Visual Design & Display in Marketing: Functions & Elements

Instructor: Melanie Lawson
In this lesson you will learn about the different types of visual images used in marketing and different techniques for pairing visuals with headlines and other elements. The lesson will also include information about visual hierarchy and artistic elements, such as negative space.

The Role of the Visual

Visuals in advertising take on various roles. Some are meant to raise awareness through shock and awe, others are often use sex appeal to grab attention and sell a product (ladies, we've all seen the advertisements with David Beckham in his underwear). The function of the visual varies, but each visual in advertising is carefully selected in order to help sell a product or service, called marketing.

Before deciding on a visual, as an advertiser you spend time confirming the goal of the campaign. Is the goal of the campaign to sell a product or service? Is the goal of the campaign to raise awareness about a social issue? Or perhaps indirectly solicit donations from the general public to provide assistance to a social or environmental problem. You also spend time researching the competition so you're not duplicating an advertising campaign of the top competitor.

Two Types of Visuals

In general, there are two types of visuals: literal and symbolic. Literal images project real life and the real product. Literal visual images use the actual product and perhaps its everyday function. The visual often includes the brand, company logo and application. Clothing companies and kitchen appliances often use literal images to capture the attention of the consumer and generate interest in the product.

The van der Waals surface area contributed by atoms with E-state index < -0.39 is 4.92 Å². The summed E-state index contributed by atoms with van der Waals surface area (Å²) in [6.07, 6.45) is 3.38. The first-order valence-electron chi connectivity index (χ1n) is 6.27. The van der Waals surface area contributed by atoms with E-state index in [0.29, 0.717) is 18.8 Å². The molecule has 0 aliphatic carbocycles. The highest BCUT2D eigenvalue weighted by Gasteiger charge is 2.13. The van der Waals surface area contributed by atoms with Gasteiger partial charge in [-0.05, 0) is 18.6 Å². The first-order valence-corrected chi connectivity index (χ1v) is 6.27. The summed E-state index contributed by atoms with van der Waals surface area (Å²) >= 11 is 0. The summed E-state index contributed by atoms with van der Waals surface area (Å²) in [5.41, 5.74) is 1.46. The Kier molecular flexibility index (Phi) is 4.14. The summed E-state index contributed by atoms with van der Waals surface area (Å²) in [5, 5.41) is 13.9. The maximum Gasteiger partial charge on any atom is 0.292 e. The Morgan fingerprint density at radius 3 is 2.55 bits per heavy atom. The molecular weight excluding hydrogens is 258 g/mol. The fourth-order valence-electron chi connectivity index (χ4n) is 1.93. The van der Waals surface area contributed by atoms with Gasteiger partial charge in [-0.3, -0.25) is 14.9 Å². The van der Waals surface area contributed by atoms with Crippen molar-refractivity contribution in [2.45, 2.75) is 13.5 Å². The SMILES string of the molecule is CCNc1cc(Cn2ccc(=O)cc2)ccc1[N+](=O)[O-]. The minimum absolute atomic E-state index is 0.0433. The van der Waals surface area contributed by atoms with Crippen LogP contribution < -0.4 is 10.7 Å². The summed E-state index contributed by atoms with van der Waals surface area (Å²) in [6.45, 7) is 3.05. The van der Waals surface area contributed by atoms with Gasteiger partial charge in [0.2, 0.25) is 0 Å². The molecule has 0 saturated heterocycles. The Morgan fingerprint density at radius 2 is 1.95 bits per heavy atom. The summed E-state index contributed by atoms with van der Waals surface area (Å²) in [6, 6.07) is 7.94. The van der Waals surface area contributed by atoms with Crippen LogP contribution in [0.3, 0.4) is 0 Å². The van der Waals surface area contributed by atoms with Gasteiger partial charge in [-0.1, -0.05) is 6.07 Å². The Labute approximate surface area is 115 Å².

Symbolic images use a metaphor or tell a story. Symbolic images can often include celebrities and portray a lifestyle that is often unrealistic. This fantasy also captures the attention of the consumer and generates interest in the product. Perfume companies often use symbolic visual images to create an idea of a romantic fantasy that supposedly occurs when wearing the cologne or perfume.

perfume ad

Armani advertisement using symbolic visual images

Creating the Advertisement

There is more to creating an advertisement than just the visual. You need to decide if there should be words, a headline or other elements in the campaign. There are three basic categories of visual advertisements:

1. Headline Only - For example. Nike's 'JUST DO IT' or Chase Bank posing a question 'What's in your wallet?'

2. Visual Only - No words, just the image. However, if you decide to use a visual only campaign, limit the number of elements that you use in a single advertisement to six. Any more than this and the viewer can become overwhelmed or doesn't know where to look first. When it comes to visuals, less is often more.

3. Headline & Visual - If you choose this style, the visual has to link directly with the headline. Using the example of 'What's in your wallet?' an inappropriate visual would be a field of wild flowers or a baby. The image doesn't match at all with Chase banking or its credit card reward systems. Additionally, if using a headline with the visual, be careful to not repeat what the visual is saying. Let the visual speak for itself. No need to say what you've already said with a visual.

Visual hierarchy

After you've made a decision on the type of visual (literal vs. symbolic) and whether or not to pair the visual with a headline, it's time to think about visual hierarchy. Visual hierarchy refers to how the elements are positioned in the visual. Where do you want the viewer to look first? If you want one image to be the focal point of the visual and want this image to capture the viewer's attention, make it big. Follow this method for where you want the reader to look second, third, etc. The visual hierarchy refers to images as well as text. If you want the viewer to read the headline first or see the company logo first, then make the logo first in the hierarchy and place it front and center. The goal is to not have various elements competing with one another for the viewers' attention. If every part of the visual is the same size, then the viewer can become confused and isn't sure where to look first which then loses their focus and takes attention away from the advertisement.

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